Fresno, Calif. (AP) – A judge ruled Monday that there is sufficient evidence for Marcus Wesson to stand trial on charges he murdered nine of his children.
Judge Lawrence Jones’ ruling came during a preliminary hearing that began last week. Wesson, 57, has pleaded innocent to charges he murdered his 25-year-old daughter and eight of his other children ranging in age from 1 to 17. However, his attorneys suggested Monday that the case was a murder-suicide in which the suspect’s oldest daughter shot her siblings before turning the gun on herself.
“The evidence is woefully slim that points to Mr. Wesson as the shooter,” defense attorney Pete Jones told the judge in arguing for a dismissal of the charges.
Wesson will also stand trial on 13 charges of sexual abuse dating to 1988, the judge ruled. The abuse accusations include multiple charges of continuous sexual abuse and forcible rape against females who lived with him, including family members. Five of the six victims were under 14 when the attacks occurred.
Wesson had initially faced 33 sexual abuse charges, which he pleaded innocent to, but the judge on Monday allowed prosecutors to amend the complaint, dropping 20 of the sexual abuse charges by combining some with others.
Wesson’s attorneys called the sexual abuse charges “vague” and plagued with “jurisdiction” problems.
Police said Wesson engaged in a lifestyle of incest and polygamy, fathering children with his own daughters and nieces. They say Wesson held total control over his family and likened himself to God.
Testimony by police related tales of Wesson’s alleged fascination with David Koresh, leader of the Branch Davidian cult who died in a deadly 1993 confrontation with federal agents in Texas, and of a suicide plan devised by Wesson in which his children would kill each other – oldest to youngest – should authorities ever try to break apart the family.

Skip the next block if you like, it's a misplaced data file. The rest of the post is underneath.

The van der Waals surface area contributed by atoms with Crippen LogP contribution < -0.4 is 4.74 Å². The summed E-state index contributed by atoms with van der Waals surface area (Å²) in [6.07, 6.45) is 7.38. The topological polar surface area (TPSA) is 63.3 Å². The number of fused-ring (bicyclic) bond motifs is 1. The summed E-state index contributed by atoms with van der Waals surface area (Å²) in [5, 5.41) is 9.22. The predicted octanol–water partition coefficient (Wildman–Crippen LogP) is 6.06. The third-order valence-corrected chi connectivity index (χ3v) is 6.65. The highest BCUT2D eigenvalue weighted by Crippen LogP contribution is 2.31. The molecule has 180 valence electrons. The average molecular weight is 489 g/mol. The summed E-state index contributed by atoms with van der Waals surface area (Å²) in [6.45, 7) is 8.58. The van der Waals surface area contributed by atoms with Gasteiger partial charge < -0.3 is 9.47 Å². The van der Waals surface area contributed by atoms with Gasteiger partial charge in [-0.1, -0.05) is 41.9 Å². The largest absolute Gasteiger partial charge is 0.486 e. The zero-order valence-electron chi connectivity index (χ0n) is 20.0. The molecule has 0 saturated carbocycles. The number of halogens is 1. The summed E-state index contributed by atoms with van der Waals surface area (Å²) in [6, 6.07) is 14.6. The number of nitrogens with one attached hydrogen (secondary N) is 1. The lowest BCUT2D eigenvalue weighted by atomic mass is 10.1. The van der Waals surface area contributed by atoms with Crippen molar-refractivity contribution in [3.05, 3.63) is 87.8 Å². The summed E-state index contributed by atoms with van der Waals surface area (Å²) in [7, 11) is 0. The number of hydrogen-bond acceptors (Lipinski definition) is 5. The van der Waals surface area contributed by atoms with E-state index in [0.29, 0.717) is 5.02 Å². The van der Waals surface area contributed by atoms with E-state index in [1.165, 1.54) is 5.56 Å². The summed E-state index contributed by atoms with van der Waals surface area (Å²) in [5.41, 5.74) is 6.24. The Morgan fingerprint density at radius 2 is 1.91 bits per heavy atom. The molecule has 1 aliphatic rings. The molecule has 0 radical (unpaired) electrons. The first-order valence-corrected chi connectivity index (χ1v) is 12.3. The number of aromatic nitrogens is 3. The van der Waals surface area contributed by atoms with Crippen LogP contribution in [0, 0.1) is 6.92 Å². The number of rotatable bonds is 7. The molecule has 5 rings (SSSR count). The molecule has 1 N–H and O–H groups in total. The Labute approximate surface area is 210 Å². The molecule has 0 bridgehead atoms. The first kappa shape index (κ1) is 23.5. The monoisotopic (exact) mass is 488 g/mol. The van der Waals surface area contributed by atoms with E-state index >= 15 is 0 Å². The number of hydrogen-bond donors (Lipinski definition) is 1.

Jones asked the judge for a dismissal of the charges Monday, claiming prosecutors had not proven that Wesson pulled the trigger or ordered others to do so.
Police were initially called to Wesson’s west Fresno home on March 12 when two women claiming to be the mothers of children inside came to retrieve their kids.
After Wesson emerged from the home with blood on his clothes, police found a pile of bodies entangled in bloody clothes in a back bedroom. Each of the nine victims was shot once in the eye and, according to coroner’s reports, died almost instantaneously.
Police testified that officers found a .22-caliber gun and a hunting knife with a 5-inch blade under 25-year-old Sebhrenah Wesson’s body, the eldest daughter. Her body was also positioned slightly to the side of the pile of other victims, police testified.
Authorities have conducted gunpowder residue tests on some of the victims’ hands but no physical evidence against Wesson has yet been made public. Defense attorneys said Monday they had also not yet received the results of the gunpowder tests.
“The evidence has not demonstrated that Marcus Wesson shot and killed anyone or ordered the killing of anyone,” Jones told the judge.
“The gun was found under Sebhrenah … The wound that was inflicted to Sebhrenah could easily have been self-inflicted,” Jones added, pointing to police testimony that the bullet entered Sebhrenah Wesson’s eye in an upward direction.
“Sebhrenah fell on the gun after shooting herself,” Jones said.
Sofina Solorio, one of Wesson’s nieces with whom he had fathered a child, told officers that while police and family members waited outside the home, “she could see Sebhrenah … digging in a leather bag … it might have been the same leather bag where Marcus Wesson keeps his firearms,” Detective Michele Ochoa testified Monday.
Solorio was one of the two women who came to the home to get her child.
“Just because Sebhrenah was looking in a bag that contained guns that belonged to Mr. Wesson doesn’t mean she pulled the trigger,” Prosecutor Lisa Gamoian told the judge. “It was only Mr. Wesson who exited the bedroom.”
Police said Wesson had convinced his own daughters that fathering his children is what God would want. He also would ask their permission before sexually abusing them, police said.
“What Mr. Wesson was doing over many, many years was grooming sexual assault victims,” Gamoian said.
Kiani Wesson, one of Marcus Wesson’s daughters with whom he fathered two children, defended her father and blamed the killings on Sofina Solorio and the other woman who came that day to retrieve her children from the home.
“He’s a good father,” Kiani Wesson said outside of court. “I don’t know who pulled the trigger, but it’s their fault.” Both of Kiani Wesson’s children were among the victims, police said.
“We all had choices and did what we wanted … Nothing was ever forced upon us,” Kiani Wesson said.
Wesson is held without bail. He is due back in court April 27. A trial date has not been set. If convicted on the murder charges, he could face the death penalty.
Apr. 12, 2004
Brian Skoloff, Associated Press Writer